Meet Lonna

Lonna Field head shot Lonna Field serves as Program Associate for the Christensen Center for Vocation (CCV) at Augsburg University. Part of her role includes co-directing the Augsburg Youth Theology Institute, leading the Christensen Vocation Intern program, and supporting other programmatic and assessment development. In the 2019-20 academic year, as the CCV transitions to a new vision and structure, Lonna is specifically helping manage and steward the transition of various programming. This includes continuing to support interfaith initiatives during the launching of the Interfaith at Augsburg: An Institute to Promote Interreligious Leadership.

Lonna has worked at Augsburg University since 2009 with roles through the Lilly Grant, Campus Ministry, the Center for Faith and Learning, and now the CCV. Throughout these 10+ years, she has been deeply impacted through the opportunity to learn, share, and live out Augsburg’s mission with so many unique students, colleagues, and partners.

Lonna’s professional experience has revolved around education and youth development, previously serving as Youth Director and Education Coordinator at Redeemer Center for Life and as a Mentor Coordinator with the Boys and Girls Club at Little Earth of United Tribes. Lonna earned a Master of Arts in Leadership from Augsburg University and a BA from Wartburg College in Elementary Education and Mathematics. A native Iowan, Lonna found a love for the city—especially North Minneapolis!—through her experience in Lutheran Volunteer Corps.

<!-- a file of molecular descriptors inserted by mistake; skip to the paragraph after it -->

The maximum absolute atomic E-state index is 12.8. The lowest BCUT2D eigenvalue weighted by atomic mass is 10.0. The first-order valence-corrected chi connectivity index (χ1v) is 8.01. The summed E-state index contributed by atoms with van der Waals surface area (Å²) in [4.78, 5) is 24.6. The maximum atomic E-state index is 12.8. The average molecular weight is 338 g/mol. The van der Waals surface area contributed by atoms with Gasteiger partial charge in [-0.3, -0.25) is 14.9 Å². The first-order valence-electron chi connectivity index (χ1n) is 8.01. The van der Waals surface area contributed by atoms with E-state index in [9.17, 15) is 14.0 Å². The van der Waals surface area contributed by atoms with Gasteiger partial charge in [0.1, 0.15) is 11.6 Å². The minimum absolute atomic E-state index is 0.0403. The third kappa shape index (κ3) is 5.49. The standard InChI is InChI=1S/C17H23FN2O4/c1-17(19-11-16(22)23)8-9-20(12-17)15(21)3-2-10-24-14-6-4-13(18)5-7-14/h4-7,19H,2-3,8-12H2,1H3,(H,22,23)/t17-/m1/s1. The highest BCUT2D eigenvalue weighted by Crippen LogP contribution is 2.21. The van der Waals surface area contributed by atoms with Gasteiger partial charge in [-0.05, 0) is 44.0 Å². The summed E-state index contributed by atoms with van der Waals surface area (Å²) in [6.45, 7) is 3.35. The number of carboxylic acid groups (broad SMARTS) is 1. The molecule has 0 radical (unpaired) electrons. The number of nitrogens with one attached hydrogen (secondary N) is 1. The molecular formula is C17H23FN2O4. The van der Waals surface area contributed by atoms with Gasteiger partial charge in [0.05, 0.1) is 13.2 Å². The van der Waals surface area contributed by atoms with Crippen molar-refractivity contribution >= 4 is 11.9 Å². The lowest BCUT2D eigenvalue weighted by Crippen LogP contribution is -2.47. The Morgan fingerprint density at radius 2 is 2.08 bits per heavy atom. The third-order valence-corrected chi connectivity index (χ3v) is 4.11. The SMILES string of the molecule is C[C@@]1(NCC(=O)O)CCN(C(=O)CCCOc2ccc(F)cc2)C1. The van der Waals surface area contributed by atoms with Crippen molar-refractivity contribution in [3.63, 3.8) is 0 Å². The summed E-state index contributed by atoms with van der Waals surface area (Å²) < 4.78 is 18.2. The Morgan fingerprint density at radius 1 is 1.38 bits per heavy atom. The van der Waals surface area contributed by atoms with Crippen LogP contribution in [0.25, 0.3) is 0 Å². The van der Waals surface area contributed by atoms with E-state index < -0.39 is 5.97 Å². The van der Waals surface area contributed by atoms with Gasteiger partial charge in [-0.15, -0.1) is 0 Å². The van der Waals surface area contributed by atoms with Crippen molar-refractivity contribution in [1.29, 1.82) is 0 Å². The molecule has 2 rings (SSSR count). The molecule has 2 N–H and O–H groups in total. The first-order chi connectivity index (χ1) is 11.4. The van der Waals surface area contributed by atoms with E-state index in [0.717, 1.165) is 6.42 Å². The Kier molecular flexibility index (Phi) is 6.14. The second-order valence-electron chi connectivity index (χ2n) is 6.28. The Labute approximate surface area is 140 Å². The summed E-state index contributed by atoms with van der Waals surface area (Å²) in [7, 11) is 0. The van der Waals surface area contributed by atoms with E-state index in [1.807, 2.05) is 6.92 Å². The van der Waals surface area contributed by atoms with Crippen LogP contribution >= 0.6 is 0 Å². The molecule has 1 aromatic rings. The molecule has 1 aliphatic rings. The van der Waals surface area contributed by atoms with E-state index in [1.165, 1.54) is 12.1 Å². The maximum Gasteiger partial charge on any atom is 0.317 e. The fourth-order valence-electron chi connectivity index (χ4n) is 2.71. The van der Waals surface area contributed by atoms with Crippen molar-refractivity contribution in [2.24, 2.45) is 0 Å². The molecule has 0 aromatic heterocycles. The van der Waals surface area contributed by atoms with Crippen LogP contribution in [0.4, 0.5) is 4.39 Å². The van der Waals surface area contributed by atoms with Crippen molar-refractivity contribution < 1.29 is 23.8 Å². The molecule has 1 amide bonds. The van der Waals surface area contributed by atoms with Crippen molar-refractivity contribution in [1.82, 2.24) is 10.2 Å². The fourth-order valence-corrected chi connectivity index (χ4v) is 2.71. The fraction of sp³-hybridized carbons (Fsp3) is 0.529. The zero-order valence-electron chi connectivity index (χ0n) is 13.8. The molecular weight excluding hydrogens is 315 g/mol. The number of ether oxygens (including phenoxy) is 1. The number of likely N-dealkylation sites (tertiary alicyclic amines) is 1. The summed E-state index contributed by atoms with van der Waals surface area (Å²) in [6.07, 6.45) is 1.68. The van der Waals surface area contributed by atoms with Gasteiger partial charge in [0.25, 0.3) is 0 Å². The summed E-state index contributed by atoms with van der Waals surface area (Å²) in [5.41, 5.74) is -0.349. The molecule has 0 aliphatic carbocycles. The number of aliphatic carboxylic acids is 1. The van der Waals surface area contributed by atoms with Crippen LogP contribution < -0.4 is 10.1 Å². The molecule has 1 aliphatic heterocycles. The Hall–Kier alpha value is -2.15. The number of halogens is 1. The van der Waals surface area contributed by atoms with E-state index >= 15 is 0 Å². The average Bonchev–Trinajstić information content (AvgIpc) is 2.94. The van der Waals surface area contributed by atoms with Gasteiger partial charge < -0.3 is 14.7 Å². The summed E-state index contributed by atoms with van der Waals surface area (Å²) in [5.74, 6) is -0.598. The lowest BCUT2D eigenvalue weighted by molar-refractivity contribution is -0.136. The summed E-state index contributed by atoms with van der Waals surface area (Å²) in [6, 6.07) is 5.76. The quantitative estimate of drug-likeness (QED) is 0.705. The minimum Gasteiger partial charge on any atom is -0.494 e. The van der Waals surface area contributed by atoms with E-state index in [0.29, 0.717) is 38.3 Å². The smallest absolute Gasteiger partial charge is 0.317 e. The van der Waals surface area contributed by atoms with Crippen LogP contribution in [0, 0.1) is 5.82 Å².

Beyond Augsburg, you can often find Lonna running, baking, organizing or volunteering at community-oriented events, making music with the Capri Big Band, or playing in various volleyball, kickball, or softball leagues. Lonna enjoys spending quality time with family, friends, and church community, and she is a proud auntie and godmother to family members in Kentucky and Florida. 

Spring Vocation Lunch with Paul Pribbenow

Augsburg Faculty and Staff, the Division of Mission invites you to attend the spring vocation lunch:

called to be a post-modern missionary

with Paul C. Pribbenow, Augsburg University President

Tuesday, April 7
12:15 p.m, – 1:25 p.m.
East Commons, Christensen Center

NOTE: This event has been postponed until Fall 2020.

Paul Pribbenow photo

Paul Pribbenow, the 10th president of Augsburg University. Since joining Augsburg in 2006, Pribbenow has enhanced the university’s role as an active community partner in its urban setting. By identifying and embracing initiatives that mutually benefit Augsburg and its neighbors, the university has achieved national recognition for its excellence in service learning and experiential education. President Pribbenow also has become a leader among the 26 colleges and universities of the ELCA, helping to articulate the gifts shaping and supporting Lutheran higher education in the 21st century.